My old friend, Warwick Thomson, has done a firstclass job in recording his reminiscences of his time on board the replica sailing ship Endeavour as set out in his story entitled “Clews, Bunts and Reefs” which featured in the February 2018 edition of Sea Breezes.
My own time in the vessel occurred some weeks before Warwick’s and resulted from another friend asking me for a couple of size fourteen sail needles. At the time, the Endeavour was berthed here in my home port of Tauranga. It seemed as though it was not just the needles that were wanted because that same evening, I received a telephone call asking me whether I would like to do some canvas repairs on board. A couple of pleasant days then ensued.
The next morning while stitching away, the ship’s Master, Captain Christopher Blake, (a former British India man) stopped by for a yarn. In learning of my own brief time in square rigged vessels, he then asked me whether I would like to accompany them on the sea passage from Auckland to Gisborne. Needless to say, I didn’t have to be asked twice. Having accepted the kind offer, I was informed that I would be in charge of the 8-12 watch on deck and that I would be known on board as the navigator.
I, therefore, joined the ship in Auckland and was informed that we should be sailing that same evening. On coming on watch the next morning, it was to find that we were trying to make Easting against a force five wind. When hard on the wind, it was possible to glance aloft and see that the leaches of the square sails made a slight spiral with the upper yards braced in further than the lower ones. Or, in other words, the angle between the upper yards and the keel was less than that made by the lower yards. The bracing of the yards on each of the three masts was also different, but, unfortunately, I failed to note what this was. I did, however, notice that the angle made by the spanker boom with the keel was about the same as that made by the main yard. Perhaps a sailing ship enthusiast might like to comment on these points.
At the end of each board it was a case of ‘all hands on deck’ to wear ship. I never saw the Endeavour change tacks by going about and putting her head through the wind. That is to say, she always wore and never tacked. Whilst up for my certificates, we were taught that a square rigger could, at very best, only sail to within six points of the wind. In the Endeavour’s case, this appeared to be about right. However, she seemed to lose another point or so due to leeway, consequently, she was only making good a course to within about seven points of the wind.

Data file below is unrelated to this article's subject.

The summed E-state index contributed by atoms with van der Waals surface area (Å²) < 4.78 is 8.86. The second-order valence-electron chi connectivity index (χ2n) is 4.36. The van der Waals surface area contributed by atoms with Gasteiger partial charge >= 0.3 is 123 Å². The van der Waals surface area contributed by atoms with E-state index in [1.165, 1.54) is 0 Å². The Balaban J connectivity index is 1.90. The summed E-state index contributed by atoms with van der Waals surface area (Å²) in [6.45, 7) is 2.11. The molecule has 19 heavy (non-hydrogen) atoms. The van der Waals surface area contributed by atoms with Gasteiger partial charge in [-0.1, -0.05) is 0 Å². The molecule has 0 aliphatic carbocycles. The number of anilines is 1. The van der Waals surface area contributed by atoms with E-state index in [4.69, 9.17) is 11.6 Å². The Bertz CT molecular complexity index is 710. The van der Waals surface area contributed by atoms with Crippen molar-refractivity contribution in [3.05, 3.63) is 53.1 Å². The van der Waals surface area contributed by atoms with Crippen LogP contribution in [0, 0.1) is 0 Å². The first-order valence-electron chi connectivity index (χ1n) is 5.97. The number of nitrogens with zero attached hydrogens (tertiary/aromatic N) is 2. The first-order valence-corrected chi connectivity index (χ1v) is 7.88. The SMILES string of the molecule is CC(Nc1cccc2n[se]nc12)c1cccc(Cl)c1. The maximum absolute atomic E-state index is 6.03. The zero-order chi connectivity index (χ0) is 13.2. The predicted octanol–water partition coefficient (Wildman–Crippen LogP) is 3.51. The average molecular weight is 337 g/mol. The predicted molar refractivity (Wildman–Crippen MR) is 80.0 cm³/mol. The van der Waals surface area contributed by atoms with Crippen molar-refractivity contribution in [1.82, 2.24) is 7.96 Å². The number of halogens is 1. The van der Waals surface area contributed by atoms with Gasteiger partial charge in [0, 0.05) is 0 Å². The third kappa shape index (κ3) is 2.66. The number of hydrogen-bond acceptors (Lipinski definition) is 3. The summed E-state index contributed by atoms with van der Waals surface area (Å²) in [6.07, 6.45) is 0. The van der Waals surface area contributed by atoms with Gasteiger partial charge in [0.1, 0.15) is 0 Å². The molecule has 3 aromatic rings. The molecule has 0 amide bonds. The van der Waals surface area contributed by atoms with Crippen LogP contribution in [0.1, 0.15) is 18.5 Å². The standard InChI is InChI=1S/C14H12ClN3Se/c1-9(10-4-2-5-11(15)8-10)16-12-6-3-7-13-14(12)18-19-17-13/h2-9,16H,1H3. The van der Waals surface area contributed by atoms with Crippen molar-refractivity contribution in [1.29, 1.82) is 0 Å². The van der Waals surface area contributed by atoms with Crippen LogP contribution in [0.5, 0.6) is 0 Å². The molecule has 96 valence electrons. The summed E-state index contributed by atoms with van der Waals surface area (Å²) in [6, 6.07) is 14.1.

Throughout the four hours of my watch, we appeared to make very little progress to windward. I am now able to understand why, way back, coastal sailing craft tended to spend so much time at anchor or alongside whilst waiting for a ‘favourable slant’ to help them on their way.
A particularly enjoyable part of our trip down to Gisborne was when we hove-to in the lee of White Island in the Eastern Bay of Plenty region. This is New Zealand’s only active volcano and the swimmers commented that the water was noticeably warmer than it was in Auckland Harbour.
The three days passage from Auckland to Gisborne was really gratifying. We received a civic welcome on arrival. No doubt because it is the nearest populated place to where Captain James Cook and the original Endeavour made their New Zealand landfall way back in 1769. Speaking personally, it was good to see Gisborne again since some years previously I had been a harbour pilot there.
Tauranga, New Zealand